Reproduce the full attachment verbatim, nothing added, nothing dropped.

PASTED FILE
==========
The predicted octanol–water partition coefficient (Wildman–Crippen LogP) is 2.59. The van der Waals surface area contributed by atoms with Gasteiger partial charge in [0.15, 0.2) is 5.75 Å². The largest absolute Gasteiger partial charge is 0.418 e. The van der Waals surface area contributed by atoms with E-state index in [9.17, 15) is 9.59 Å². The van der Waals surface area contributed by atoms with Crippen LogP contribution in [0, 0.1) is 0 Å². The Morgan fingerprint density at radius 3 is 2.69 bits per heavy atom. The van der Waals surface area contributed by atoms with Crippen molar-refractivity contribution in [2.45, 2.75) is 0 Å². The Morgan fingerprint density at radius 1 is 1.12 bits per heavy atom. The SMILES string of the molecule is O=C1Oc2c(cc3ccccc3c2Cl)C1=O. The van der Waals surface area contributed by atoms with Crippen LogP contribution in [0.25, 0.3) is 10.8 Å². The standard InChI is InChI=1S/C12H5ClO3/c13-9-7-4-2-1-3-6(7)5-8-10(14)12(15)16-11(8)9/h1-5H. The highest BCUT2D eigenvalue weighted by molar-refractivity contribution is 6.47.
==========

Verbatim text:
The predicted octanol–water partition coefficient (Wildman–Crippen LogP) is 2.59. The van der Waals surface area contributed by atoms with Gasteiger partial charge in [0.15, 0.2) is 5.75 Å². The largest absolute Gasteiger partial charge is 0.418 e. The van der Waals surface area contributed by atoms with E-state index in [9.17, 15) is 9.59 Å². The van der Waals surface area contributed by atoms with Crippen LogP contribution in [0, 0.1) is 0 Å². The Morgan fingerprint density at radius 3 is 2.69 bits per heavy atom. The van der Waals surface area contributed by atoms with Crippen molar-refractivity contribution in [2.45, 2.75) is 0 Å². The Morgan fingerprint density at radius 1 is 1.12 bits per heavy atom. The SMILES string of the molecule is O=C1Oc2c(cc3ccccc3c2Cl)C1=O. The van der Waals surface area contributed by atoms with Crippen LogP contribution in [0.25, 0.3) is 10.8 Å². The standard InChI is InChI=1S/C12H5ClO3/c13-9-7-4-2-1-3-6(7)5-8-10(14)12(15)16-11(8)9/h1-5H. The highest BCUT2D eigenvalue weighted by molar-refractivity contribution is 6.47.